LaTasha says s he is inspired by the possibility of a more lingually diverse state. “The Pew Research Center puts Arkansas in the bottom five states for Spanish education. My brand, Tasha Teaches Spanish, exists to change that,” she shares. “When we think of new programs and services to offer, we keep in mind that we want to contribute to improving the Spanish language learning all over the state, not only in our area. This year we will begin to host our annual Spanish camp in different regions, and our long-term goal is to bring a Spanish language immersion school to Arkansas.”
Like many entrepreneurs, there was a time in business when LaTasha only made money through it. She shares that she did not work another job and had to rely on others for her financial wellbeing. “Humans are shaky. They are committed today and gone tomorrow. The high and low seasons of business often resulted in me being in financial binds,” she says. That was challenging for her, but she persevered.
While the journey has been unique and even challenging at times, LaTasha says there aren’t many things she would change about the way things have happened. “I would change our initial hiring practices and staff training. I was the only teacher from 2018-2020, and in 2021 we began contracting teachers to work for us. However, my hiring process was not thorough, and we ended up acquiring a few teachers that were not good fits for the role. Additionally, I failed to see the importance of frequent staff training throughout the year, and I wish I had started that sooner as well,” she says.
The future is looking bright and promising for Tasha Teaches Spanish. This year, there are plans to expand their Spanish summer camp to different regions in Arkansas. They also host community events such as trivia and movie nights, and in December 2023, they will carry out a Spanish Christmas children’s choir. Their long-term goal is to open a Spanish immersion school.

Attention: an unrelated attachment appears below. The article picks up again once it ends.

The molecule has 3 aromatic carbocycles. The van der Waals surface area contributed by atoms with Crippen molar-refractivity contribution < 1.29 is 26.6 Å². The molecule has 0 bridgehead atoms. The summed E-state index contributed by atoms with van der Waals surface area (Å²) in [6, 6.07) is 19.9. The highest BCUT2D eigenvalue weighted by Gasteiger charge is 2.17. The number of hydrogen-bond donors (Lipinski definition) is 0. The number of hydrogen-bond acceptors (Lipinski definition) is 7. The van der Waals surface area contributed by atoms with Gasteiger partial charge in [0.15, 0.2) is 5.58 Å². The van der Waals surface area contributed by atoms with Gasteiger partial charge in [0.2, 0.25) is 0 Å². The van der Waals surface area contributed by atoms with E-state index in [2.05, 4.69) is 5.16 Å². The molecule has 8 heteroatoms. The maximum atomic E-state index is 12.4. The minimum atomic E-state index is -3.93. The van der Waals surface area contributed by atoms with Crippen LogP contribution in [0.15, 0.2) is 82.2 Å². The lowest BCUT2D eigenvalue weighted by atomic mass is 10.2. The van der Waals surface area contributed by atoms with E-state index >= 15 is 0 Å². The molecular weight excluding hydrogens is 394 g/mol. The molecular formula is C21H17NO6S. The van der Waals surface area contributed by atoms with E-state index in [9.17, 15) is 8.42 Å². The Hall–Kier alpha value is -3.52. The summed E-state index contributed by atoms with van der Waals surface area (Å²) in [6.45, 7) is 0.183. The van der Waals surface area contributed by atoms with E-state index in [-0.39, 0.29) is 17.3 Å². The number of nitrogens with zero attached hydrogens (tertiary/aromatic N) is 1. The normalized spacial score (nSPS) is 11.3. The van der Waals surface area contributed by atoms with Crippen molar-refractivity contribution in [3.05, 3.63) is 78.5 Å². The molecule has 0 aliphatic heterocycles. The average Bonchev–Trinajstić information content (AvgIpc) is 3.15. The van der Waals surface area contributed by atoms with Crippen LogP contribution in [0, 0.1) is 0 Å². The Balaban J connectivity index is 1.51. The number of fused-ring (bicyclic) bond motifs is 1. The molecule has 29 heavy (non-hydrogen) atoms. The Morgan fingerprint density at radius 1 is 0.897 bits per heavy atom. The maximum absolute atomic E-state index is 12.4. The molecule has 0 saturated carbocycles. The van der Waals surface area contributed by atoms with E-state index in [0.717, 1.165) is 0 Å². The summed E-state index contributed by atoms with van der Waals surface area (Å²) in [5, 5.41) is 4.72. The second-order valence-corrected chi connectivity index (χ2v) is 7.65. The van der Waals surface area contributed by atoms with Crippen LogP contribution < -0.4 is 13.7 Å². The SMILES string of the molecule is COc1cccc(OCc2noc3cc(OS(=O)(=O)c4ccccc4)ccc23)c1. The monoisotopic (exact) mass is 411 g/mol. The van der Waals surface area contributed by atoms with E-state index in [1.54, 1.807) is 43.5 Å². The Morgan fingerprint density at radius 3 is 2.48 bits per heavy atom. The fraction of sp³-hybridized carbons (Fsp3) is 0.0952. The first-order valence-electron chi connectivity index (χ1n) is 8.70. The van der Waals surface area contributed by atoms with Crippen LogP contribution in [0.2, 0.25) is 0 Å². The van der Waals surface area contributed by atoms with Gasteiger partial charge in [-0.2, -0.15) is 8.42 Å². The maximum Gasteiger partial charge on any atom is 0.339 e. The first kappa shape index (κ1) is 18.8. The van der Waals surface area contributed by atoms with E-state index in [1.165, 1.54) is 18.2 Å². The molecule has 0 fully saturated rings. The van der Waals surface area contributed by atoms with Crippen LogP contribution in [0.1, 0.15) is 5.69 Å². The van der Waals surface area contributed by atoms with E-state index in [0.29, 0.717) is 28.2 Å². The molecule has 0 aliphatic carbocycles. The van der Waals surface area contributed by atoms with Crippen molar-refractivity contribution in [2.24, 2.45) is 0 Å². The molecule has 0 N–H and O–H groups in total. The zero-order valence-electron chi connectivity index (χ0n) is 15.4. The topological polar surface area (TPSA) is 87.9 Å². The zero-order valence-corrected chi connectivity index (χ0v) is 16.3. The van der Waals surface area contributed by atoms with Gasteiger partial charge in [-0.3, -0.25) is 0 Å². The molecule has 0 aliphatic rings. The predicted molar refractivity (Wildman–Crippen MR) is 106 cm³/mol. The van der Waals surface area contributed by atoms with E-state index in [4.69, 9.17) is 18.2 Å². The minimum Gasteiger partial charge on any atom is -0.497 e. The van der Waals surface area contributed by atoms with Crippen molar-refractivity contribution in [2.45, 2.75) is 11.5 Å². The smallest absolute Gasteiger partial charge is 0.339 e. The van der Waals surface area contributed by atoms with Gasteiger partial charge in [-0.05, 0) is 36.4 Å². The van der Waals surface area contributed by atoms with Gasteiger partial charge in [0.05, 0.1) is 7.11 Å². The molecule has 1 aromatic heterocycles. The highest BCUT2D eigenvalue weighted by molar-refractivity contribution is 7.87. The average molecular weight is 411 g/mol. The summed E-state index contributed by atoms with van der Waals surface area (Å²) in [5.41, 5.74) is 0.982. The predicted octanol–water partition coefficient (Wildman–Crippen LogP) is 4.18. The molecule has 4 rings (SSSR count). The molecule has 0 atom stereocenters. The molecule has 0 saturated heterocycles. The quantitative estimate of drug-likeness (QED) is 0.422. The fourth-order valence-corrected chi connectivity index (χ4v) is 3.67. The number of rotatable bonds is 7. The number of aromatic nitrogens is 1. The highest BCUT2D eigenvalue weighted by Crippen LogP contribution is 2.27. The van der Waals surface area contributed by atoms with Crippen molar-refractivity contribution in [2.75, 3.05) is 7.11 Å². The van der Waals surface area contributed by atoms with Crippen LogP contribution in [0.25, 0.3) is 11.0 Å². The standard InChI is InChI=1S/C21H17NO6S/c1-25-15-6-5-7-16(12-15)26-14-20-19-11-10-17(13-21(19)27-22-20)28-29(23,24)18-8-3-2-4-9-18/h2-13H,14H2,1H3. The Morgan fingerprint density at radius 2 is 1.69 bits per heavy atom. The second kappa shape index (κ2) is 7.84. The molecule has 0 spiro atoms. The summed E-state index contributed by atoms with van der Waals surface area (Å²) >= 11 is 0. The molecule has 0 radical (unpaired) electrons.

visit their website to learn more about Tasha Teaches Spanish.
The Dixon GroupBy Terry L. Watson Photos Provided by Ryan Dixon
It’s been said that it takes two to make a thing go right. In the case of Ryan and Cherri Dixon, that assertion couldn’t be more accurate. Together, they make up the Dixon Group, which operates under the RE/MAX Champions Realty The Dixon Group Greensboro, NC. This full-service realty brand provides professional real estate services for purchasing or selling Commercial, Residential, and Investment Properties throughout North Carolina.
Ryan is a father, grandfather, and husband to Cherri. He is also a Greensboro native and James B. Dudley High School graduate. He is a proud U.S. Air Force veteran who served for 20 years. Some of his deployed locations were Iraq, Kuwait, Cuba, and Australia. He shares he met Cherri at his first military duty assignment at Charleston Air Force Base in South Carolina.